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Deirdre Cummings
Legislative Director

Author: Deirdre Cummings

Legislative Director

(617) 747-4319

Started on staff: 1986
B.S., University of Massachusetts, Amherst

Deirdre runs MASSPIRG’s public health, consumer protection and tax and budget programs. Deirdre has led campaigns to protect consumers from identity theft in the wake of massive security breaches at Equifax and Marriot, eliminate unfair pricing practices in disability insurance products, improve public records law and require all state spending to be transparent and available on an easy-to-use website, close $400 million in corporate tax loopholes, protect the state’s retail sales laws to reduce overcharges and preserve price disclosures, reduce costs of health insurance and prescription drugs, and more. Deirdre also oversees a Consumer Action Center in Weymouth, Mass., which has mediated 17,000 complaints and returned $4 million to Massachusetts consumers since 1989. Deirdre currently resides in Maynard, Mass., with her family. Over the years she has visited all but one of the state's 351 towns — Gosnold.

U.S. PIRG joined more than 20 consumer organizations in calling on the Federal Trade Commission (FTC) to prohibit the practice of selling “certified” used cars with unrepaired safety recalls. The formal comments were in response to the FTC's proposed settlements with General Motors, Jim Koons Management, and Lithia Motors.  

The FTC proposed settlements to address the deceptive practice of selling cars with parts subject to safety recalls that have not been repaired as “certified,” or another similar term, suggesting they have been thoroughly inspected and are safe.

The FTC's intention to enforce laws against false advertising and unfair and deceptive acts and practices involving auto dealers' sales of unsafe, unrepaired recalled used cars, particularly vehicles advertised and sold as “certified,” is laudable. The action is an important public safety and consumer protection issue. But while we applaud the Commission's decision to engage in this area, the proposed consent agreements would fail to protect consumers from false and misleading statements, unfair and deceptive trade practices, and – most importantly – unsafe cars.

The consumer groups argue the consent orders should be amended to prohibit dealers from selling any “certified” vehicle to a consumer if it has unperformed repairs mandated by a safety recall. The consent orders should not rely on mere disclosure of a safety defect at all, but it would be particularly harmful to rely on disclosures of open safety recalls when a vehicle is advertised as having passed an inspection, or being “certified,” or safe. It is inherently deceptive.

Some car dealers, most notably AutoNation, the nation's largest new car dealership chain, have announced that they do not sell any recalled new or used vehicles, at wholesale or retail, unless the recall repairs have been performed. However, other dealers, most notably CarMax, the nation's largest retailer of used cars, sell unrepaired recalled used cars to consumers, including vehicles they advertise as having passed a rigorous inspection, qualifying to be sold as “CarMax Quality Certified,” and covered by express warranties. These sales pose a serious threat to public safety.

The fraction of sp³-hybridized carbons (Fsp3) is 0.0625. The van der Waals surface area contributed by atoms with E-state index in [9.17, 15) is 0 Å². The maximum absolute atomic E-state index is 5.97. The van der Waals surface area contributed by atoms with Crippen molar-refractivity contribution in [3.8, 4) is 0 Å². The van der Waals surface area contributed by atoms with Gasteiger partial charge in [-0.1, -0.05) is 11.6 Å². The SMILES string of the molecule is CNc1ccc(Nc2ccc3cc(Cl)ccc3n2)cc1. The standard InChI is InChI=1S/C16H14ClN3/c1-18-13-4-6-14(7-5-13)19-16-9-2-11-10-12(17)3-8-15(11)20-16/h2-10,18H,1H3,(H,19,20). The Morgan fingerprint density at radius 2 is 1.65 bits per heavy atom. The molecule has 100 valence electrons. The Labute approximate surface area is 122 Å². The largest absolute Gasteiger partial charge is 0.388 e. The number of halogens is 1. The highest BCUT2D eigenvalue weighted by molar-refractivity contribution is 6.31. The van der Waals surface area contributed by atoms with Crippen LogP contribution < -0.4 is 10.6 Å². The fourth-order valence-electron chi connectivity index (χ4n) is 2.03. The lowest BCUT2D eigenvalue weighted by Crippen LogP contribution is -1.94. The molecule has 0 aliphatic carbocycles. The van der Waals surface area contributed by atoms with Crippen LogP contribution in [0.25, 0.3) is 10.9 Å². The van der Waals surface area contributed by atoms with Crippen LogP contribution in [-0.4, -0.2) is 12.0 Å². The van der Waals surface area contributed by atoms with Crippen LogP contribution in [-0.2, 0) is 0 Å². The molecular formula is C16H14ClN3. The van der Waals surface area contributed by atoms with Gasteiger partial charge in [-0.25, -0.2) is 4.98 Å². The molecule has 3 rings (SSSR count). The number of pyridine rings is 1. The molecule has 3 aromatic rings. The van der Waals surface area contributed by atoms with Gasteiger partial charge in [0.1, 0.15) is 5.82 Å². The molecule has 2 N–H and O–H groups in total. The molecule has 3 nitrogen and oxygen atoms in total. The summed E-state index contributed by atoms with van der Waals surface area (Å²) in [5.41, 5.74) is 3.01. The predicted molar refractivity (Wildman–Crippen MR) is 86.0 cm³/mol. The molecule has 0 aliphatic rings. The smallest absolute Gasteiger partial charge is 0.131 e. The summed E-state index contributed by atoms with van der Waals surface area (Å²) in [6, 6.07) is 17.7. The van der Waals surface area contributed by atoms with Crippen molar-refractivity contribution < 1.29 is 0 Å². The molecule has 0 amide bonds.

In a recently released report by U.S. PIRG Education Fund and the Consumers for Auto Reliability and Safety Foundation, research found that over 17 percent of cars offered for sale at a given day at the CarMax North Attleboro dealership – 42 out of 243 – were subject to a federal safety recall and had not been repaired, despite the fact that repairs for many of these safety defects were readily available at no cost to CarMax.

The vehicles were recalled due to defects including stalling in traffic; catching on fire; having seat belts that may fail in a crash; having Takata air bag inflators that rupture and propel metal fragments, blinding drivers or passengers or causing them to bleed to death; sticking accelerator pedals, and faulty steering that can cause a crash.

We would not tolerate the resale of recalled prescription drugs, food or other consumer products like car seats, we must not tolerate it in the used car industry.  

Deirdre Cummings
Legislative Director

Author: Deirdre Cummings

Legislative Director

(617) 747-4319

Started on staff: 1986
B.S., University of Massachusetts, Amherst

Deirdre runs MASSPIRG’s public health, consumer protection and tax and budget programs. Deirdre has led campaigns to protect consumers from identity theft in the wake of massive security breaches at Equifax and Marriot, eliminate unfair pricing practices in disability insurance products, improve public records law and require all state spending to be transparent and available on an easy-to-use website, close $400 million in corporate tax loopholes, protect the state’s retail sales laws to reduce overcharges and preserve price disclosures, reduce costs of health insurance and prescription drugs, and more. Deirdre also oversees a Consumer Action Center in Weymouth, Mass., which has mediated 17,000 complaints and returned $4 million to Massachusetts consumers since 1989. Deirdre currently resides in Maynard, Mass., with her family. Over the years she has visited all but one of the state's 351 towns — Gosnold.